May 16 2012

Tickets available for ‘Rise and Dream’ Kansas City premiere

Rise and Dream movie posterOur ‘Rise and Dream’ Kansas City premiere is set for 7 p.m. Saturday, June 30, at the Nelson-Atkins Museum of Art in Kansas City, Mo.

The doors open at 6:15 p.m., and a dessert reception will follow. We hope to see you there!

Tickets are now available at

Although the premiere is free, we ask that you reserve tickets as soon as possible so we know how many people will be attending.

As just a taste of the great things to come, we’d like to share this Q-and-A with Paul Pearce, the film’s executive producer and CFCA’s director of global strategy.

What was the inspiration behind making “Rise and Dream?”

The idea was to capture how people living in poverty can be an inspiration for the rest of the world, through their perseverance and hope despite their daily survival struggles.

Many times people living in poverty are treated as if they are in a great abyss, with nothing but their need to offer the rest of the world.

We wanted to make a film that dispelled this myth. We wanted to challenge ourselves and others to truly give the poor a voice ó to give them the microphone for once and let them share what they think and feel.

Why did you choose the Philippines and the Zamboanga community in particular as the location for the concert?

We chose to feature the community in Zamboanga because not only do they have poverty to deal with, but they live in the middle of a conflict zone in the southern Philippines.

This conflict zone is one of the oldest active conflicts in the world. Zamboaguenos are proud of the community that they strive to create in a diverse and economically suffering region.

Paul Pearce, Rise and Dream executive producer

Paul Pearce

We wanted to take the audience to the front lines where the struggle for unity is larger than the struggle for division.

Who would you say is “the audience” for this film? Do you want to reach any particular type of filmgoer?

I think there is a broad audience for “Rise and Dream.” Those who want to see that the human spirit is alive and well, and is continuing to overcome countless obstacles in the world, will be drawn to “Rise and Dream.”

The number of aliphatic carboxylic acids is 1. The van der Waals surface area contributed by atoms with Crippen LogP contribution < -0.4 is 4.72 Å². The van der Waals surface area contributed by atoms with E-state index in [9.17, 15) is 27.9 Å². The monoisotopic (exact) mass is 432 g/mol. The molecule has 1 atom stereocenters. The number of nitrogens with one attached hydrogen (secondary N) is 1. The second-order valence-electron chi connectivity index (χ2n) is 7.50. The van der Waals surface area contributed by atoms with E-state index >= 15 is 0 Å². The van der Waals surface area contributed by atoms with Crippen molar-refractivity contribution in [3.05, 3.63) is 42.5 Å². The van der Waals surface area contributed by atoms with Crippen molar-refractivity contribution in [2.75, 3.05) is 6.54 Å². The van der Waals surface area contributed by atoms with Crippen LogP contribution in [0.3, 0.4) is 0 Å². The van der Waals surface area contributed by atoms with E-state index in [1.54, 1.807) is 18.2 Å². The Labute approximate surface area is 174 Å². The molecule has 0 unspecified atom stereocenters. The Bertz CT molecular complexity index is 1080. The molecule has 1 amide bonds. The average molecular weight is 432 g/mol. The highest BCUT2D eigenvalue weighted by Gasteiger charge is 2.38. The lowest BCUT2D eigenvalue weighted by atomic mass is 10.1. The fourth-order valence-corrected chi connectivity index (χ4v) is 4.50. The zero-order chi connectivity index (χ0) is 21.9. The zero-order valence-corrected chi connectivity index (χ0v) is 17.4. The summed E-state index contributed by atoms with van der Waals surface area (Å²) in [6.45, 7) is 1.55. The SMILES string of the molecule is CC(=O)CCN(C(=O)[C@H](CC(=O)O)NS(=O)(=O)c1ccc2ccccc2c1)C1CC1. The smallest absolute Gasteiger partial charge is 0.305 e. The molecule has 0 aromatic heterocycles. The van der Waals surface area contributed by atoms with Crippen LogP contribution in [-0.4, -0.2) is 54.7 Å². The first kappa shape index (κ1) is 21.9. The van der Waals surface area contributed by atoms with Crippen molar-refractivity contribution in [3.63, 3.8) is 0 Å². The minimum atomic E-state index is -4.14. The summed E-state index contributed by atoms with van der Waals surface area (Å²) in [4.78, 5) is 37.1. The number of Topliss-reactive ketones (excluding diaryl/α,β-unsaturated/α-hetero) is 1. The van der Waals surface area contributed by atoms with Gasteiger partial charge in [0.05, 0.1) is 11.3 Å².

Those who care about families living in poverty, I think, will really be encouraged by watching this film.

Persons who care about education and young people who doubt if education is worth the hassle here in the United States, I think, will be inspired by these Filipino youth.

Parents who want to help their own children to see how other kids around the world live, work and study hard will find the film to be a great resource.

I think those interested in music and its ability to keep cultural significance alive will also take heart in the film.

What is your advice to other nonprofits wanting to share their stories through feature documentary films?

I encourage them to seek a story that represents their core values, beliefs and uniqueness as a nonprofit.

That way, viewers can come to know their mission to a reasonable depth and discover nonprofits that line up with their own value systems.

The film is very motivating. After seeing it, how can someone get involved and help other kids like the youth in this movie?

They can sponsor a child or young person waiting to enroll in our program.

If a person is moved by what they see in the film, I encourage them to go to where we have about 1,000 youth waiting for a sponsor.

We canít offer these educational and other life-changing opportunities without people stepping forward.

It really happens one by one. We are trying to get the resources of this world in motion in favor of families living in poverty, in true partnership with them.

Sponsorship is a commitment, but it is a doable commitment.

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